Deceptively complex. High-quality build.
Spendy—even for a high-quality fuzz.
Jext Telez Jonathan Wilson’s Canyon Climber
Ease of Use:
Among fuzz cognoscenti, the raw and rowdy joys of the Shin-ei Companion FY-2 are no secret. But outside of fuzz-cult circles, the pedal never attained the celebrity status and ubiquity of, say, the Fuzz Face or Big Muff. There are practical explanations for the limited appeal: In both original specimens and faithful reinterpretations, the tone is very specific—and to some ears, limited. Originals are also notoriously and impractically quiet in performance, meaning few antique specimens end up in famous and well-photographed live rigs.
But if the FY-2 is perceived as narrow in its sonic scope, it’s also misunderstood and somewhat underutilized. For while the FY-2 and its derivatives can sound hectic, they are actually quite focused and typically not too loud—nice attributes in a studio when you want to slot a big, distinctive sound in a very specific harmonic space.
Colin Greenwood exploited these virtues with his fuzz-bass passage in Radiohead’s “Exit Music (For a Film).” Blur’s Graham Coxon combined the FY-2’s scooped-mid focus with RAT distortion to generate the gnarly pedal grind on the band’s more experimental late-’90s LPs. Jonathan Wilson, a gifted engineer, producer, and guitarist (who also recently had the distinction of assuming the David Gilmour role in Roger Waters’ touring band) also saw potential in the FY-2 beyond it’s most obvious applications. And his enthusiasm for the circuit led to the Canyon Climber, a collaboration with the equally adventurous Jext Telez that takes the essence of the FY-2, expands and enhances its utility and tone palette, and makes it a practical gigging pedal of considerable power and personality.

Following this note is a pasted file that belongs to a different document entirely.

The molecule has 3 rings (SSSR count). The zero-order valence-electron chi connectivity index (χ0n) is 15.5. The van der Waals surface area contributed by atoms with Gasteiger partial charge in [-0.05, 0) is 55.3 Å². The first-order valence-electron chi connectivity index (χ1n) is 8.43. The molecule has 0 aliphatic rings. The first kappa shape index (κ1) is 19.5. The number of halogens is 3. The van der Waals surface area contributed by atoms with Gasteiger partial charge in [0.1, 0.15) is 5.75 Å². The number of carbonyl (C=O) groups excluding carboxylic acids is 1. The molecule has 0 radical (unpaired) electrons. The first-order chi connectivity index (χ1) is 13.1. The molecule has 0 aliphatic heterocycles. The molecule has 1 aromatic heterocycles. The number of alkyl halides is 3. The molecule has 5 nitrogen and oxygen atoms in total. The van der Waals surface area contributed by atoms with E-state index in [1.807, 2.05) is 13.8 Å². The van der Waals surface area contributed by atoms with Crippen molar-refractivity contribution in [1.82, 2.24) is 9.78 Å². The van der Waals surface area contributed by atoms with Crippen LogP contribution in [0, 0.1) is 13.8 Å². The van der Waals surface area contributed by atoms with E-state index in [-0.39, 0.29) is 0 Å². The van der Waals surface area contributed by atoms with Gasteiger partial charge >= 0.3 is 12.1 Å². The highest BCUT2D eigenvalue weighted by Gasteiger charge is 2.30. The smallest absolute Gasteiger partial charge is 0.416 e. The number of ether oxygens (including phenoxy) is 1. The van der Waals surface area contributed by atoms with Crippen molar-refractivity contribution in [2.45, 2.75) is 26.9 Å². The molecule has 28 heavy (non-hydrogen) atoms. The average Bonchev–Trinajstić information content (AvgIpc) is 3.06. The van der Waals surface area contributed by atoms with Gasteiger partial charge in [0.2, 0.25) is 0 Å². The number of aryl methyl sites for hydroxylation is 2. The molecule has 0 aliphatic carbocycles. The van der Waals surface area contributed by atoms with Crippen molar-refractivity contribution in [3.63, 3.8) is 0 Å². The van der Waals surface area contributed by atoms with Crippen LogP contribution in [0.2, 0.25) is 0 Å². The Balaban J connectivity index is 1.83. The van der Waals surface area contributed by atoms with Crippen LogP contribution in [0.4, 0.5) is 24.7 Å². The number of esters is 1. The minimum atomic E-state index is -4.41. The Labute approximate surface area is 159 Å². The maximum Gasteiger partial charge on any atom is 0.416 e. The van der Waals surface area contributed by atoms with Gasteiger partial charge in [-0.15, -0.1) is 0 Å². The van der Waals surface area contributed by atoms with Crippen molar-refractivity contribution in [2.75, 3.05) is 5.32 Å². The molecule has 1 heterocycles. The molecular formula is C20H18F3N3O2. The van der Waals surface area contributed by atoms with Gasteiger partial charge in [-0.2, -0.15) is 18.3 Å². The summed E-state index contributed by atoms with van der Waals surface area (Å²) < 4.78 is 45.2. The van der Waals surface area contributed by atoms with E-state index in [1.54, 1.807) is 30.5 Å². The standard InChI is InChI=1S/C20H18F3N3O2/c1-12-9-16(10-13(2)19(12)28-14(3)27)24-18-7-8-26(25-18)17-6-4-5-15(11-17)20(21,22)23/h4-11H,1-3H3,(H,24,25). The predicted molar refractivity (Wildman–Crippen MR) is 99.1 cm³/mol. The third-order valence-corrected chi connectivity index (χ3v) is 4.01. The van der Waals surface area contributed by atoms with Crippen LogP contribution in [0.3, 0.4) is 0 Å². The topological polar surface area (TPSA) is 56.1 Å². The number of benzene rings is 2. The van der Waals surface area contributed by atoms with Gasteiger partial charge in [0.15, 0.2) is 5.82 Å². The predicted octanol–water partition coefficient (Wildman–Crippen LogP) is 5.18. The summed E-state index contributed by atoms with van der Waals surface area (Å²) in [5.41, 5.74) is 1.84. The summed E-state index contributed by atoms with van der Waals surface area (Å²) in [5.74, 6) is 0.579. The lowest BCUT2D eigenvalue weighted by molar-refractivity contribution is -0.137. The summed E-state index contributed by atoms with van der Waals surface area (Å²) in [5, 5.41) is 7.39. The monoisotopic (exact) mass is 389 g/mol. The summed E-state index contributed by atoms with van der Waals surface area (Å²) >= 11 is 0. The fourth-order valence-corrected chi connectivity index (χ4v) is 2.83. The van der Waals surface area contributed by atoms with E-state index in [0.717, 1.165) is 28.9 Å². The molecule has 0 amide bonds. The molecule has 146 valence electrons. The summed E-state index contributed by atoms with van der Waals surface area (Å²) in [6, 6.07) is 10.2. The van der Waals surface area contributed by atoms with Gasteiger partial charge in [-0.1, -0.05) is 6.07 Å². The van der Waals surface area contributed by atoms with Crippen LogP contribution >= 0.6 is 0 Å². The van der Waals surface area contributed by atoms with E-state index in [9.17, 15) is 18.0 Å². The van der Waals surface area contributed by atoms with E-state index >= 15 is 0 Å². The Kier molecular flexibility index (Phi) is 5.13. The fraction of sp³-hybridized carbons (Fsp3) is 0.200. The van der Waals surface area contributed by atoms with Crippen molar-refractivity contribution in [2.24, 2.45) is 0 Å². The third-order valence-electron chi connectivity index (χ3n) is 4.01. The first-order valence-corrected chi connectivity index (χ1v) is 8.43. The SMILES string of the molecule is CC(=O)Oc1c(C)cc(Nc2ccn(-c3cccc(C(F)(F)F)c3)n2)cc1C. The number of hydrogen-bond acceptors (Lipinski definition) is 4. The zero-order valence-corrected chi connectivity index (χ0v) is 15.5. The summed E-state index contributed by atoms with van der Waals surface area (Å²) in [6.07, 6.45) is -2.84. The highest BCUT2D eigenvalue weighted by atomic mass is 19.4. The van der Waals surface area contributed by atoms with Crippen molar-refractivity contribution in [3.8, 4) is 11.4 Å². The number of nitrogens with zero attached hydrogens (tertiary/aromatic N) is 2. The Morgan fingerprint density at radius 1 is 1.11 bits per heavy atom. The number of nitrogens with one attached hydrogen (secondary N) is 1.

I’m a big fan of Jext Telez’s work. I use the company’s Buzz Tone and White Pedal stompboxes extensively and find them truly unique and distinctive sounding among my pedals. Like those two pedals, the Canyon Climber is exceedingly well put together. Jacks and switches are securely and independently mounted to the enclosure. The through-hole circuit board, which is affixed to the enclosure via the “biofeedback” (tone/fuzz) and “nature” (master volume) knobs, is clean and thoughtfully laid out, revealing neat, careful solder work.
The tidy board also reveals the pedal’s very simple essence. The beating heart is comprised of two 2N4437 silicon transistors that drive the signal. But where original FY-2s made do with two transistors, the Canyon Climber has a third 2N4437 that is used to boost the signal in the pedal’s invaluable “vanity” mode. You could probably count the remaining components on two hands. Canyon Climber is an elegant and streamlined circuit.
Buzzing the Canyon
It can be helpful to think of Canyon Climber as two pedals in one, which are accessed via the hipster/vanity switch. In the former setting, the Canyon Climber approximates the performance of an original FY-2—right down to the volume drop you experience when you turn on the fuzz. In most cases, the volume drop makes hipster mode problematic for performance. But there are cool workarounds. Pairing it with a boost—particularly a unit like EarthQuaker’s inexpensive Arrows or Spaceman’s Mercury IV, which can also excite the Canyon Climber’s top end and filtered/scooped midrange—yields complex and present variations on the Canyon Climber’s rich, buzzing voice.